In December 1997, in a ceremony attended by governor Mario Covas, FAPESP announced the first batch of 30 projects selected within its Technological Innovation in Small Businesses (PIPE) program. PIPE was, at the onset, entirely unique in Brazil’s research funding landscape in that it offered funding to researchers linked to small businesses—rather than to universities or research institutes—in São Paulo State, supporting the in-company research needed to drive competitiveness. The underlying concept was that businesses should be a venue for research just as much as, or more so than, universities and research institutes.
José Fernando Perez—then scientific director—and his team demonstrated extraordinary capability and determination in developing the program and putting it into operation, with resounding success. In creating the program, FAPESP outlined objectives that included “driving competitive advantage and fostering a ‘culture of continuous innovation’.” This special supplement tells the story of how the program began thanks to the international connections of the late professor Alcir Monticelli (1946–2001) (see article on page 6), then a professor in the School of Engineering at the University of Campinas (UNICAMP).
Today, twenty years later, PIPE continues to support small business research more actively than ever thanks to FAPESP’s institutional strength and a prudent State fiscal policy that ensures a balanced budget while continuing to support the Foundation as mandated under article 271 of the São Paulo State Constitution, which reads: “The state shall allocate a minimum of one percent of its tax revenue to the São Paulo Research Foundation as funding for use at its sole discretion toward scientific and technological development.”
PIPE project outcomes have provided a pivotal boost to scientific, technological, economic, and social development in São Paulo. A program assessment carried out in 2009 by researchers from the Department of Science and Technology Policy at UNICAMP found that companies with supported projects have reported:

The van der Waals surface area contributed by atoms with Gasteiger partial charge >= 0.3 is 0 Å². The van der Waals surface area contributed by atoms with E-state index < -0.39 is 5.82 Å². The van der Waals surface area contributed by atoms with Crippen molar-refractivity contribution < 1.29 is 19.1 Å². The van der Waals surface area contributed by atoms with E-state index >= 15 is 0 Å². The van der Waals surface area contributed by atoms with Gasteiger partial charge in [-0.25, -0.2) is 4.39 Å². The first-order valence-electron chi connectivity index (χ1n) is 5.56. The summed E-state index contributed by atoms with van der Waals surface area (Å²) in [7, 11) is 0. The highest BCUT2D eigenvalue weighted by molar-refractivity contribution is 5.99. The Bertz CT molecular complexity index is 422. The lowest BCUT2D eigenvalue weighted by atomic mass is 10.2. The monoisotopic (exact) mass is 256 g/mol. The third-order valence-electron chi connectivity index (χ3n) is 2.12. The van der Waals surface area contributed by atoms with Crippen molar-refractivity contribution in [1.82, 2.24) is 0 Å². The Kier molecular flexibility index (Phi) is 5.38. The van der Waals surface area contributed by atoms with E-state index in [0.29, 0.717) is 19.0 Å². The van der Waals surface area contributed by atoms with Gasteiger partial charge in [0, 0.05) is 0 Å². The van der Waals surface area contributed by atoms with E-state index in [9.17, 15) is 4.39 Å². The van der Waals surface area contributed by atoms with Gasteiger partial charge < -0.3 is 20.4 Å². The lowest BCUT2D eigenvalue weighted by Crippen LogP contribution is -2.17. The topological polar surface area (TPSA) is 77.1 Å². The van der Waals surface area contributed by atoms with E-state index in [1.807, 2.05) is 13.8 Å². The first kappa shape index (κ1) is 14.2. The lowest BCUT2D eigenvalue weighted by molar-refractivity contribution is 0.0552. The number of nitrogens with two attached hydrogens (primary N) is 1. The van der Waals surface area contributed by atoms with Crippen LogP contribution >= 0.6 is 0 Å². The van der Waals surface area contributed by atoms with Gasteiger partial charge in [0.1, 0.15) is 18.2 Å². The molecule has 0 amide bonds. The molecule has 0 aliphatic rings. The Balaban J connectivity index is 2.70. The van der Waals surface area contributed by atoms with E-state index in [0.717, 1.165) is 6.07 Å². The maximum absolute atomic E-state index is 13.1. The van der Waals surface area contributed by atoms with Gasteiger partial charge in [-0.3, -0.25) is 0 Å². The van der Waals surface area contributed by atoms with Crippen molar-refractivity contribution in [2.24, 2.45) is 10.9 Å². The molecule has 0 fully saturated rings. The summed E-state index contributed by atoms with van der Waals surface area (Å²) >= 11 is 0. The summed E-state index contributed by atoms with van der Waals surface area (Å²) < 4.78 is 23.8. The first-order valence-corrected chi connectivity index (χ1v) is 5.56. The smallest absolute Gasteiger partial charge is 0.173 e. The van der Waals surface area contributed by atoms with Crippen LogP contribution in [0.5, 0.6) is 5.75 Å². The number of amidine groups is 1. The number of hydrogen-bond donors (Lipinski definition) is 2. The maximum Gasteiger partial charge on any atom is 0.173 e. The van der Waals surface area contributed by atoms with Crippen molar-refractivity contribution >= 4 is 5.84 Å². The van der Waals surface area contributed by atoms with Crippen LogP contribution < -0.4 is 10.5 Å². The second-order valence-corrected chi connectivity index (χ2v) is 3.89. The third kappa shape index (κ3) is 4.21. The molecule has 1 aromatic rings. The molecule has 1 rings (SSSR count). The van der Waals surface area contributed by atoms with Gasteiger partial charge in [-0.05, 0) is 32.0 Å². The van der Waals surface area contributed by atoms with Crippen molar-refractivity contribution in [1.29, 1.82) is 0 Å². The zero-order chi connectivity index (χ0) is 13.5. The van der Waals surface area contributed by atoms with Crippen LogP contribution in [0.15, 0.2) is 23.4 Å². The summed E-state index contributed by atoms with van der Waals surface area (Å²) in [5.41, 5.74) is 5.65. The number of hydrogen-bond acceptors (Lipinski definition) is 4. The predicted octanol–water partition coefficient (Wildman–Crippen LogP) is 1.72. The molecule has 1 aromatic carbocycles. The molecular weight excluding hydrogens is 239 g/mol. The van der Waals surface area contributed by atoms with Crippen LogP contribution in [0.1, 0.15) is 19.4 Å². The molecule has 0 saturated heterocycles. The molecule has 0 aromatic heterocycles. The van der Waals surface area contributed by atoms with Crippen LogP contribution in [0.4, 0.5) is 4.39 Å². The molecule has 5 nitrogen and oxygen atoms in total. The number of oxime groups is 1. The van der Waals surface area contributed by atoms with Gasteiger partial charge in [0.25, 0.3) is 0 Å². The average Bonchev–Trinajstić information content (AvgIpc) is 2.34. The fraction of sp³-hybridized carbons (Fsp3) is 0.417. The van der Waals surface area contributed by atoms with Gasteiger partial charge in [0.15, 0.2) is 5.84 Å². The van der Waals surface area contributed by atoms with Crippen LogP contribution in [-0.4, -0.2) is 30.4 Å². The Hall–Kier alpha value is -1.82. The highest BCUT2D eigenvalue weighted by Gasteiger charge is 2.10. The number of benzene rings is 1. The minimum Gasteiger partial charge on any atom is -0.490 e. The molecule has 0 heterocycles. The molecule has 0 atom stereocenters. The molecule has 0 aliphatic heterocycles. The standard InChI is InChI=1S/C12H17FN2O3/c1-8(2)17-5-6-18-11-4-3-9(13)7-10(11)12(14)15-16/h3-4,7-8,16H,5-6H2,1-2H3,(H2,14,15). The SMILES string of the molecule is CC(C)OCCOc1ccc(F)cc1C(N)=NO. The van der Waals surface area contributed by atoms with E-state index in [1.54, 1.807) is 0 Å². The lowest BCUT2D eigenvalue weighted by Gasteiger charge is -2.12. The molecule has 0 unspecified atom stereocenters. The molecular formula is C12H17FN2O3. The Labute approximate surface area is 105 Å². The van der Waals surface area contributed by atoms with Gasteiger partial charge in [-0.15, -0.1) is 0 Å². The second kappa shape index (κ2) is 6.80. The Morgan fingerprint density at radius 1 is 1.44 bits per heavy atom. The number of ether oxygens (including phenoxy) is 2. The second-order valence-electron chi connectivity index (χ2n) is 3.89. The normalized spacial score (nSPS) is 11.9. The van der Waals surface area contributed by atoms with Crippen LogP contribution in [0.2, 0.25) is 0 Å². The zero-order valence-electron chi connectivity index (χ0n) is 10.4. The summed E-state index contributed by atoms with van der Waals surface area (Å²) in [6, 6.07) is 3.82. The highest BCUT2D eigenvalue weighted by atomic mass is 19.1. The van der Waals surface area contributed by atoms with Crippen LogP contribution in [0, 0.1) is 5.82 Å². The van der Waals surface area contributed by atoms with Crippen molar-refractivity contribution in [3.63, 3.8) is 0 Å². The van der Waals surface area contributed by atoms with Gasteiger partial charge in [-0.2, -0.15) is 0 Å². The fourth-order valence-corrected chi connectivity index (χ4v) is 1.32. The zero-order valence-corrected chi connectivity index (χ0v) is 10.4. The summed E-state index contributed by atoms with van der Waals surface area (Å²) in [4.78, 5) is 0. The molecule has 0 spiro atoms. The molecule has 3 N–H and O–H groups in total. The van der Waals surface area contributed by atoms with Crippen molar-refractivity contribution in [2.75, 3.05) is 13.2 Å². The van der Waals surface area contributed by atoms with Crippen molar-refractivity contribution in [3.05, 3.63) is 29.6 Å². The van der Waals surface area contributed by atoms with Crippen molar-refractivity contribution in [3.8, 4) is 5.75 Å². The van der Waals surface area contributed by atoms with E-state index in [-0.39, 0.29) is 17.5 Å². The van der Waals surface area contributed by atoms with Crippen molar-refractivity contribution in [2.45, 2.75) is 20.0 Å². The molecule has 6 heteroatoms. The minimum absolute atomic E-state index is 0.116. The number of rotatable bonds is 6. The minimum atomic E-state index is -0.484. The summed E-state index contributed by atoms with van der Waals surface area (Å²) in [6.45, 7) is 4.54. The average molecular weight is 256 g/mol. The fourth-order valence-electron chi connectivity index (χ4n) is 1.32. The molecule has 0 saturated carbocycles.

• a 29% increase in workforce headcount;
• a 60% increase in employees with university degrees;
• a 91% increase in employees with PhDs;
• matched investment (out of company funds, revenue or other sources) of R$10.50 for every R$1 awarded by FAPESP.
PIPE’s tremendous success as a program attests that its objectives are being met: from January to November 2017 alone approximately 900 funding applications were submitted and 300 were accepted, working out to more than one award per business day. As would be expected, small businesses receiving support are largely clustered in areas hosting top universities or research institutes where entrepreneurs are trained to leverage the latest science and technology to create competitive business opportunities. FAPESP now also offers opportunities for small businesses to collaborate internationally and for project leadership to receive business training either in Brazil through the PIPE Entrepreneur program or internationally under an agreement with the UK’s Royal Academy of Engineering, with support from the Newton Fund.
Job creation at supported businesses has increasingly grown (see chart on page 10) and, as noted in this supplement, funded projects have ranged widely from bovine embryos, medical devices, and tethered balloons for internet and security applications to biological control, virtual reality, artificial intelligence, precision agriculture, radars and satellite propulsion—all led by researchers working at companies in the state of São Paulo. The small businesses receiving program funding—many of which are startups, and all of which are technology-based firms—continue to create job opportunities, value, and wealth for Brazil. PIPE is paralleled by few other programs in Brazil or globally.
- BRITO CRUZ, C. H. Bacon, Smith, a universidade e a empresa. Folha de S.Paulo, p. 3, Dec. 24, 1997.
- SALLES-FILHO, S. et al. Evaluation of ST&I programs: a methodological approach to the Brazilian Small Business Program and some comparisons with the SBIR program. Research Evaluation. 20(2), June 2011, p. 159–71.